Do you know how many Queen Bees are in each hive?
“How many queen bees are in each hive”, I hear you ask. Assuming you’re dealing with a happy and healthy hive, the answer is one. She is alone, the only one of her type in the hive.
You would assume that this is a glorified and wonderous existence but sadly, the opposite is true. While we live in a society that celebrates uniqueness, I just don’t think I would like her job. Laying your body weight in eggs daily for up to seven years and remaining housebound is not my idea of fun.
Here we’ll take a closer look into the life and times of the queen.
Queens – Are They Really The Boss Of The Hive?
I really think labelling a bee a queen is a bit of a misnomer. If we had our time again, we’d relabel her ‘the matriarch’. Your hive is a democratic system in which the queen plays a vital role but she’s definitely not the boss. Natural reactions to pheromones and chemical signals dominate the hive’s activity. Key decisions like rearing new queens, swarming, brood size and honey storage capacity are all determined democratically by the worker bees.
Your beehive is a democratic system in which the queen plays a vital role but she’s definitely not the boss!
How The Queen Honey Bee Mates Decides Her Fate
On her only journey away from the hive (except for swarming), the queen will mate with as many drones as possible. This happens over the course of one, two or three days. This mating is done while in flight. This is her only shot at it, she cannot mate again at a later stage. If conditions are favorable, she’ll have enough sperm to lay eggs for up to seven years. If conditions are poor – think excessive wind or rain, she’ll only gather enough sperm for one to two years of laying. Once she’s done laying, the colony will replace her with a new queen.
What Eggs Does the Queen Bee Lay?
Two choices here – fertilized or unfertilized. Unfertilized eggs are destined to become male drones. Fertilized eggs go into round two of the decision-making process. The fertilized egg can become a female worker honey bee or a new queen. This comes down to diet. All fertilized egg larvae are fed royal jelly in their initial development. After around the 4th day, the worker bee larvae are switched to honey and pollen. New queen larvae continue to be fed royal jelly. This is how each queen bee can be the only sexually mature female in the hive of many female bees.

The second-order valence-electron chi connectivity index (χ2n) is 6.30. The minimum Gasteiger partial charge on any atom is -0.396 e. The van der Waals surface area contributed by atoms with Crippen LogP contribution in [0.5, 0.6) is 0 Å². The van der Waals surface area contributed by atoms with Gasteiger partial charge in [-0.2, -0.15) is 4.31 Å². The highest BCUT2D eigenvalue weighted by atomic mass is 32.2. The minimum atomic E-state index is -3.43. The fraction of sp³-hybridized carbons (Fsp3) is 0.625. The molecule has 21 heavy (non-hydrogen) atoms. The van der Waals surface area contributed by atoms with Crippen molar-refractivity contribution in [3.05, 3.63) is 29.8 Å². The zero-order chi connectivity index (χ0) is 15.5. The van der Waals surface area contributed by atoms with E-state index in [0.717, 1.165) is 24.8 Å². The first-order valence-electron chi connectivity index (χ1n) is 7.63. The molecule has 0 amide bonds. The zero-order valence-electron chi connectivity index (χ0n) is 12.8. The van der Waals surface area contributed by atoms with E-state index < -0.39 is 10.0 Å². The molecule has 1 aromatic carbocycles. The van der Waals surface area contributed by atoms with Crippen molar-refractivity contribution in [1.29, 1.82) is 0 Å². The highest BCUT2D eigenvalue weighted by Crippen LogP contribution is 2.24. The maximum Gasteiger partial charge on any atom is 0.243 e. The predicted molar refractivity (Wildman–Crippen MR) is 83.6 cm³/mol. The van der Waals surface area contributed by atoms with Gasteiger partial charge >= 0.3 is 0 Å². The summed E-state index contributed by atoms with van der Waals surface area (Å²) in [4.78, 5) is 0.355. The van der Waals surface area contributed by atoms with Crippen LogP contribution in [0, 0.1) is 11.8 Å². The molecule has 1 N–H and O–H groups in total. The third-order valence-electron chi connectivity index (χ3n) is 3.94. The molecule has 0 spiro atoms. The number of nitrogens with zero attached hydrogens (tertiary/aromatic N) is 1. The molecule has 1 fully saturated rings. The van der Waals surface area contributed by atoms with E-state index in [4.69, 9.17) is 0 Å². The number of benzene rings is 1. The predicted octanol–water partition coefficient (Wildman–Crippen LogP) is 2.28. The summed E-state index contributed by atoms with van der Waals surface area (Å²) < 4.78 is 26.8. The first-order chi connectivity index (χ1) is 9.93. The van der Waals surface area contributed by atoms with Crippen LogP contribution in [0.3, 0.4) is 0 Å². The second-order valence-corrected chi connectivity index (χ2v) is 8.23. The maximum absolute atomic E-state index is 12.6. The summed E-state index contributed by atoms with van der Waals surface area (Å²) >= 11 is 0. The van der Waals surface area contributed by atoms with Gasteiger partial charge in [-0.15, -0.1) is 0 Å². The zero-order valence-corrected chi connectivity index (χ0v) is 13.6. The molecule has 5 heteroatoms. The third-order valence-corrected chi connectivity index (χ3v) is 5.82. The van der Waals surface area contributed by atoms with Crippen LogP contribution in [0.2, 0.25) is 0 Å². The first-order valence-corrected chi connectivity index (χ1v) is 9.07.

What Happens After The New Queen Eggs Have Been Laid?
Generally due to an overcrowded hive, the colony decide expansion is in order. New queen larvae are reared and about half the hive prepare to move out – known as a swarm. This is a perfectly natural phase of the honeybee’s life. The existing queen will leave the hive in search for a new place to continue the cycle. The remaining colony will rear the new queens. After emerging, usually around 16 days after being laid, the new queens (known as virgin queens) will need to sort out who is the new queen. This entails a stinging fight to the death or killing any un-emerged queens.
Can There Be More Than One Queen Bee in Each Hive?
Technically, yes, but not for very long. How, you ask? The general answer to the question of how many queen bees are in each hive is one. But, as with everything, there are exceptions. In some particular species of honeybees, in some situations, there can be more than one queen in the honeybee hive.
If a colony is set to swarm and conditions are not favorable, then they may need to wait. This means that both the existing queen and a virgin queen may be in the same swarm. They can set up their new hive with the existing queen laying and the virgin queen in the mating phase of her life. This is rare and usually, the existing queen is allowed to live until she passes naturally.
Quality further reading can be found in these excellent resources for beekeepers:
That’s a Wrap
Question Answered! How many queen bees in a hive? There can only be one! Hopefully, I’ve piqued your interest in one of nature’s true heroes. The queen bee. She is the only one in the hive and one heck of a woman.